The situation deteriorated further when Huslavsky, without consulting anyone, ordered to release from custody those we had detained the day before. Those whom we didn't have time to send to Kyiv or Kharkiv. They immediately joined the assault and even led it. This is the answer to the question whether it was worth doing it and whether it could have prevented the subsequent events. I remember perfectly well that we called several times to Kyiv, personally to the then Chief of SBU Valentyn Nalyvaichenko, who in turn called MIA Minister Arsen Avakov and yelled at him, asking for help. He promised, but nothing was done.
We fought back as best we could, using fire hoses, and even Petrulevych himself stood with us in the doorway, trying to fight back. Did we have weapons? Of course we did, we had submachine guns with ammunition. But we didn't open fire, because in a similar situation in Khmelnytskyi a month earlier, when SBU officers legitimately opened fire on a crowd that came to capture the SBU building, they were held guilty. We realized that if we opened fire, we would much rather end up in jail than be awarded decorations of the Heroes of Ukraine. We also had intelligence reports that they already had weapons. If we opened fire, they would have started shooting in the crowd, among the ordinary people.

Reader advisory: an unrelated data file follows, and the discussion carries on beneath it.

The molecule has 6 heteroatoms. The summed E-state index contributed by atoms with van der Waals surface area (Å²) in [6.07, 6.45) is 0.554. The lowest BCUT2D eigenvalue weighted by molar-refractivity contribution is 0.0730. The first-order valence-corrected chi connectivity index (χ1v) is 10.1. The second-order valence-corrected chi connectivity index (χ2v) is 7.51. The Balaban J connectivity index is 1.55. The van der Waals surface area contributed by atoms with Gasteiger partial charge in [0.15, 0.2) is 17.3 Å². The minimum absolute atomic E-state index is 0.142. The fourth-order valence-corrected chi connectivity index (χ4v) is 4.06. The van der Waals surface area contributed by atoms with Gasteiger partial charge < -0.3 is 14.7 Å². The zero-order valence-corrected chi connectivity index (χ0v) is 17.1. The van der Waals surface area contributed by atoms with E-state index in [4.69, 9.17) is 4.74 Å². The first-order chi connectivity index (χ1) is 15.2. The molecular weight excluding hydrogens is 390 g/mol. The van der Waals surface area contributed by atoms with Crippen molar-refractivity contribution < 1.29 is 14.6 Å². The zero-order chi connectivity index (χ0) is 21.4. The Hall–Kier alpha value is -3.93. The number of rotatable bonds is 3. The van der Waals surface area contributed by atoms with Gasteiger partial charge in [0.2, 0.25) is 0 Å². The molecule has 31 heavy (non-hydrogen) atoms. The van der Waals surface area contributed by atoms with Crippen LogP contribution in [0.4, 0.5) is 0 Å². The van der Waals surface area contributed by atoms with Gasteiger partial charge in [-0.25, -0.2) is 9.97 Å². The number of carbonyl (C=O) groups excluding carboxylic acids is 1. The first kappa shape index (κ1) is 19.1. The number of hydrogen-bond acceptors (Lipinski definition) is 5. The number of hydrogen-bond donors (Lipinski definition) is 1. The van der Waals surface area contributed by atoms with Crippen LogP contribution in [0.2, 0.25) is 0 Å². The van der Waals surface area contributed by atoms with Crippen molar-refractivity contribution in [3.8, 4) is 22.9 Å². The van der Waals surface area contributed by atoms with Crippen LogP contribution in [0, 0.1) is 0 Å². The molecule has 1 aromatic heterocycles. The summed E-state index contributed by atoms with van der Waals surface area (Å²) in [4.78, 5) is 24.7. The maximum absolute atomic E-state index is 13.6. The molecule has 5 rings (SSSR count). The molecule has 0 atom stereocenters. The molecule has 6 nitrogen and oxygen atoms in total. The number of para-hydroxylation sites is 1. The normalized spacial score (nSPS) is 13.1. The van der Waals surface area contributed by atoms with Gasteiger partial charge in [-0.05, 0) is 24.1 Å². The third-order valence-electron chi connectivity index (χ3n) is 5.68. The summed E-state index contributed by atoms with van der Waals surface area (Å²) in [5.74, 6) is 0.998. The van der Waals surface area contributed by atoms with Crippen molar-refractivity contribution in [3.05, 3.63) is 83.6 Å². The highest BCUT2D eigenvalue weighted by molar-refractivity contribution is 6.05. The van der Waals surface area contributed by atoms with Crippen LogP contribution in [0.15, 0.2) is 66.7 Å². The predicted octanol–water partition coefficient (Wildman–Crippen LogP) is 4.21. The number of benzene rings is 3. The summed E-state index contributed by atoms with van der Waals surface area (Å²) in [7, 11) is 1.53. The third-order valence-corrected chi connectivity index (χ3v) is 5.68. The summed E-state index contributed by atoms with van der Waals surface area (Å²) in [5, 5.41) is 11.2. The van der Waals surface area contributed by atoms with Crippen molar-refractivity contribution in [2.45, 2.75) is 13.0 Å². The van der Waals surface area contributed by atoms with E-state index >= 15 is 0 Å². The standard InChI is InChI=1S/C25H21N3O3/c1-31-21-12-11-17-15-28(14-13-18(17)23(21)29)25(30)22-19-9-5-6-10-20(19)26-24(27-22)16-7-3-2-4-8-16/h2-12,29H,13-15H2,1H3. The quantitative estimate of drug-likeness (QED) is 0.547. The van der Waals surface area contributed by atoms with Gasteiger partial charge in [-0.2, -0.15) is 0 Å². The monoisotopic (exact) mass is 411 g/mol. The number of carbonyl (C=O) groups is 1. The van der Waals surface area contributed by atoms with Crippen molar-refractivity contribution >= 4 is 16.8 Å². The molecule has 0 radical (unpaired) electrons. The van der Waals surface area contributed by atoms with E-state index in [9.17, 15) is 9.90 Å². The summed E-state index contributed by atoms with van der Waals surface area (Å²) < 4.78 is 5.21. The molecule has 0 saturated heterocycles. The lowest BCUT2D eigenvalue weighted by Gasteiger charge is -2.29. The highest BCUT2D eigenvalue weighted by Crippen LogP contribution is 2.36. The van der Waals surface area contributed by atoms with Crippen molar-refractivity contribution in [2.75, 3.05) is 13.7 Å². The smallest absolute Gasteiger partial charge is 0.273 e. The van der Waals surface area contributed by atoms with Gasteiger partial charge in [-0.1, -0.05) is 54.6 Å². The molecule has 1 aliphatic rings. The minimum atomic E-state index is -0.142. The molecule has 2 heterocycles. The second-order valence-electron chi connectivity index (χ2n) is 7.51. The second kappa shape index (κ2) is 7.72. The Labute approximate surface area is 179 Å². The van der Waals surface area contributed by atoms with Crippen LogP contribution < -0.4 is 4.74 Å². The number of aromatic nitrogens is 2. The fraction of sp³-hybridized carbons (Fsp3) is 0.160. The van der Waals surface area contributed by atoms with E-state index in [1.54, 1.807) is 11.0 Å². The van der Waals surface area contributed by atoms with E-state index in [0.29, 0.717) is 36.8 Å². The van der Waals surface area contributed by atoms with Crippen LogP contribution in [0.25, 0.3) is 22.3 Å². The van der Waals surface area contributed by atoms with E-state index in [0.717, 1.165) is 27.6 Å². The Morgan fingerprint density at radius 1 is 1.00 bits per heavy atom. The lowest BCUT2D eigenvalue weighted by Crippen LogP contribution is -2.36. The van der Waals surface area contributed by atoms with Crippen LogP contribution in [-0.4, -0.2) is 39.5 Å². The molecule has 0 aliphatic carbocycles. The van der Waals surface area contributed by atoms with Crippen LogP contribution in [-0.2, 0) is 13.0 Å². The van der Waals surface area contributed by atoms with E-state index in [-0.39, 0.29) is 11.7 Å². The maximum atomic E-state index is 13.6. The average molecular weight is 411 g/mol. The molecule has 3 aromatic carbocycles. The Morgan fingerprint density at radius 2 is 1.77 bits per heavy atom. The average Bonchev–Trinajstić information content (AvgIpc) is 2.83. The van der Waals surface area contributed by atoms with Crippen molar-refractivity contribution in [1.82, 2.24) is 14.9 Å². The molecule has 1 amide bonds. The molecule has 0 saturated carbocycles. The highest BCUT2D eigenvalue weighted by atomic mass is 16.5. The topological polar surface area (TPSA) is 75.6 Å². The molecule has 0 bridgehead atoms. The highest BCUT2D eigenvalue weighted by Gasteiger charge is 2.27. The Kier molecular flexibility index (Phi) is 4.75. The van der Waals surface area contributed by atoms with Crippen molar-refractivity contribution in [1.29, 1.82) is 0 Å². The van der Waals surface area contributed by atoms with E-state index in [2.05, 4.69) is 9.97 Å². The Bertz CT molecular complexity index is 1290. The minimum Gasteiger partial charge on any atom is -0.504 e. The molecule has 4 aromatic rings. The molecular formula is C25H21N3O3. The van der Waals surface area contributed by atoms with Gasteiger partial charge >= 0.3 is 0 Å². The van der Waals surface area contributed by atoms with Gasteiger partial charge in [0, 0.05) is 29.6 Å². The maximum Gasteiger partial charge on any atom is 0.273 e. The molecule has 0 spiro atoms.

Eventually, they were able to push us aside from the door and immediately rushed to the arms room. Judging from how they rushed, they obviously knew where it was. Our staff immediately put on balaklavas, melted into the crowd and pretended they were among the protesters. They even tried to drive people away from the arms room, saying that it was dangerous. Petrulevych was taken captive and dragged somewhere to the upper floors. First we hoped that they would make him sign his resignation and let him go. But when we saw the contingent that crowded the building – and those were by no means the drunks behind whom the militants were hiding – we realized that everything was serious. We received orders from Kyiv to evacuate our people and equipment. Well, we had already sent away all the equipment before the storm, and we also evacuated all our people from the building. A couple of hours later, after getting out of the building, we still tried to persuade Huslavsky to send the police to take back the building, before the attackers consolidated their defense. But he refused again.